One of my very favorite preachers of all time, Rev. Charles Haddon Spurgeon, lived from 1834-1892, and pastored the famous New Park Street Chapel in London (called there when he was only 19 years old!). I read at least one Spurgeon sermon each week and am always blown away, inspired, and convicted.
I also appreciate Spurgeon’s devotional book, Morning and Evening, which offers two short devotionals for each day of the year, one intended for reading as the day begins, and one for reading as the day ends. Each devotional entry is short—sometimes, no longer than an article in “Our Daily Bread” (which I often call “Our Daily Crouton”) but the depth and insight contained within are far beyond any modern devotional I’ve ever encountered.
If you are looking to deepen your devotional life in 2011, I highly recommend you get a hold of a copy of Morning and Evening. You can actually access this work online without trouble, and there are even a couple of sites (here and here) that will drop you off right at today's reading, but I prefer the feel of a book in my hands. Along with the Treasury of Daily Prayer, this book has been one of the greatest assets to my devotional life.
To give you a little taste, enjoy the morning and evening entries for Christmas day, which I find to be just as relevant today as they were in the 19th Century when they were first written.
”Behold, a virgin shall conceive, and bear a son, and shall call his name Immanuel.”-Isaiah 7:14
Let us to-day go down to Bethlehem, and in company with wondering shepherds and adoring Magi, let us see Him who was born King of the Jews, for we by faith can claim an interest in Him, and can sing, “Unto us a child is born, unto us a son is given.” Jesus is Jehovah incarnate, our Lord and our God, and yet our brother and friend; let us adore and admire. Let us notice at the very first glance His miraculous conception. It was a thing unheard of before, and unparalleled since, that a virgin should conceive and bear a Son. The first promise ran thus, “The seed of the woman,” not the offspring of the man. Since venturous woman led the way in the sin which brought forth Paradise lost, she, and she alone, ushers in the Regainer of Paradise. Our Saviour, although truly man, was as to His human nature the Holy One of God.
Let us reverently bow before the holy Child whose innocence restores to manhood its ancient glory; and let us pray that He may be formed in us, the hope of glory. Fail not to note His humble parentage. His mother has been described simply as “a virgin,” not a princess, or prophetess, nor a matron of large estate. True the blood of kings ran in her veins; nor was her mind a weak and untaught one, for she could sing most sweetly a song of praise; but yet how humble her position, how poor the man to whom she stood affianced, and how miserable the accommodation afforded to the new-born King!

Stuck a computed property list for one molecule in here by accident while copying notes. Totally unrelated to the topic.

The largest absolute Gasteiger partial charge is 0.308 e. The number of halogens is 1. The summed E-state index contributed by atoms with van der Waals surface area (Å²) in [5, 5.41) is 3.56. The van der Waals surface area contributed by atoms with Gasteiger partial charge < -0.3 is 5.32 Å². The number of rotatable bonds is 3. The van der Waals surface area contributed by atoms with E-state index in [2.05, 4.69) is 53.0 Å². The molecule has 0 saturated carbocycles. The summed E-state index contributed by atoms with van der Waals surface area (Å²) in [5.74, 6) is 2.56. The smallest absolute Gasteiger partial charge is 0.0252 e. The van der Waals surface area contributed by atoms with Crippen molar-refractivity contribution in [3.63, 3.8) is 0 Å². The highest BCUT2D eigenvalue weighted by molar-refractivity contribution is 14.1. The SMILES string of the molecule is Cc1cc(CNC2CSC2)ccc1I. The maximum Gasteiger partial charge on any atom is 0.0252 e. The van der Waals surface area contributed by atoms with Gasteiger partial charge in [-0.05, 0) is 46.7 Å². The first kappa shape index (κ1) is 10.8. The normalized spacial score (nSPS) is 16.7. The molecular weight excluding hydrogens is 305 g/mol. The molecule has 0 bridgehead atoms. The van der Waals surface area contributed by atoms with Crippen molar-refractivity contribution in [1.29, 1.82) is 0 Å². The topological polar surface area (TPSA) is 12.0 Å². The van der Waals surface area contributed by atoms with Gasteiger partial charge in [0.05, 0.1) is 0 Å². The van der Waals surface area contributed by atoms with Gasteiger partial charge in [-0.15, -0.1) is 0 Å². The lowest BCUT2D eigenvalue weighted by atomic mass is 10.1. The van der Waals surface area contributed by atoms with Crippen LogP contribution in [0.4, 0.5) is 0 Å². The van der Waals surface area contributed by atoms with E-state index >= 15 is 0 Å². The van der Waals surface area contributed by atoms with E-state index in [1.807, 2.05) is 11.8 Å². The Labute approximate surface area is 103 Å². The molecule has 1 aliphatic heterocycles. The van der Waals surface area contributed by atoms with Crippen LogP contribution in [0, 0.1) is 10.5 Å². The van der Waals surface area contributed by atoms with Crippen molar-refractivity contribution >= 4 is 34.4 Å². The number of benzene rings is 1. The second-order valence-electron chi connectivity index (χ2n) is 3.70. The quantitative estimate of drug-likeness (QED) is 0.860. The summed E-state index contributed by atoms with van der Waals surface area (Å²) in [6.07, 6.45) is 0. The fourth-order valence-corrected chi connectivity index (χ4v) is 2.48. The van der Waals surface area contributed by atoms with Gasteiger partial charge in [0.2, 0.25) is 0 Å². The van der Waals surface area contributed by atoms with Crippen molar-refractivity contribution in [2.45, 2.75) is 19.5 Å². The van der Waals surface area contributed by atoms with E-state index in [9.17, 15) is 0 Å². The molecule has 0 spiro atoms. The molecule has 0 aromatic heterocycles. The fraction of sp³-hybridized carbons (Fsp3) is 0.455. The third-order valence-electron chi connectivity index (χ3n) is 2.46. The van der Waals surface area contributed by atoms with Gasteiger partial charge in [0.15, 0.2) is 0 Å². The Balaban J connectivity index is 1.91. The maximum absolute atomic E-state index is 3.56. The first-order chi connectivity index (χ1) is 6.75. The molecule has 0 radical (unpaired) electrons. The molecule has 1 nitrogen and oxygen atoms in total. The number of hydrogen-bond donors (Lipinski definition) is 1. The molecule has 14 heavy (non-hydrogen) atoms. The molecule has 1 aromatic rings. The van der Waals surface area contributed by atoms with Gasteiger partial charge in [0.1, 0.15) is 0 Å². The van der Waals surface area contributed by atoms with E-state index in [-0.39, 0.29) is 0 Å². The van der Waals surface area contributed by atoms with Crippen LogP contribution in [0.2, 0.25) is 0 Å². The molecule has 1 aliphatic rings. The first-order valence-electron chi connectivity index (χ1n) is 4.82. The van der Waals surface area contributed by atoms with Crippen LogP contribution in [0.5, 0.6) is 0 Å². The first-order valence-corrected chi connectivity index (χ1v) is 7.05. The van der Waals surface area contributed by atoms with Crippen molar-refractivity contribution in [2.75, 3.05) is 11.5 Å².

Immanuel, God with us in our nature, in our sorrow, in our lifework, in our punishment, in our grave, and now with us, or rather we with Him, in resurrection, ascension, triumph, and Second Advent splendour.
“And it was so, when the days of their feasting were gone about, that Job sent and sanctified them, and rose up early in the morning, and offered burnt offerings according to the number of them all: for Job said, It may be that my sons have sinned, and cursed God in their hearts. Thus did Job continually.”-Job 1:5
What the patriarch did early in the morning, after the family festivities, it will be well for the believer to do for himself ere he rests tonight. Amid the cheerfulness of household gatherings it is easy to slide into sinful levities, and to forget our avowed character as Christians. It ought not to be so, but so it is, that our days of feasting are very seldom days of sanctified enjoyment, but too frequently degenerate into unhallowed mirth. There is a way of joy as pure and sanctifying as though one bathed in the rivers of Eden: holy gratitude should be quite as purifying an element as grief. Alas! for our poor hearts, that facts prove that the house of mourning is better than the house of feasting.
Come, believer, in what have you sinned to-day? Have you been forgetful of your high calling? Have you been even as others in idle words and loose speeches? Then confess the sin, and fly to the sacrifice. The sacrifice sanctifies. The precious blood of the Lamb slain removes the guilt, and purges away the defilement of our sins of ignorance and carelessness. This is the best ending of a Christmas-day-to wash anew in the cleansing fountain. Believer, come to this sacrifice continually; if it be so good to-night, it is good every night. To live at the altar is the privilege of the royal priesthood; to them sin, great as it is, is nevertheless no cause for despair, since they draw near yet again to the sin-atoning victim, and their conscience is purged from dead works.
Gladly I close this festive day,
Grasping the altar’s hallow'd horn;
My slips and faults are washed away,
The Lamb has all my trespass borne.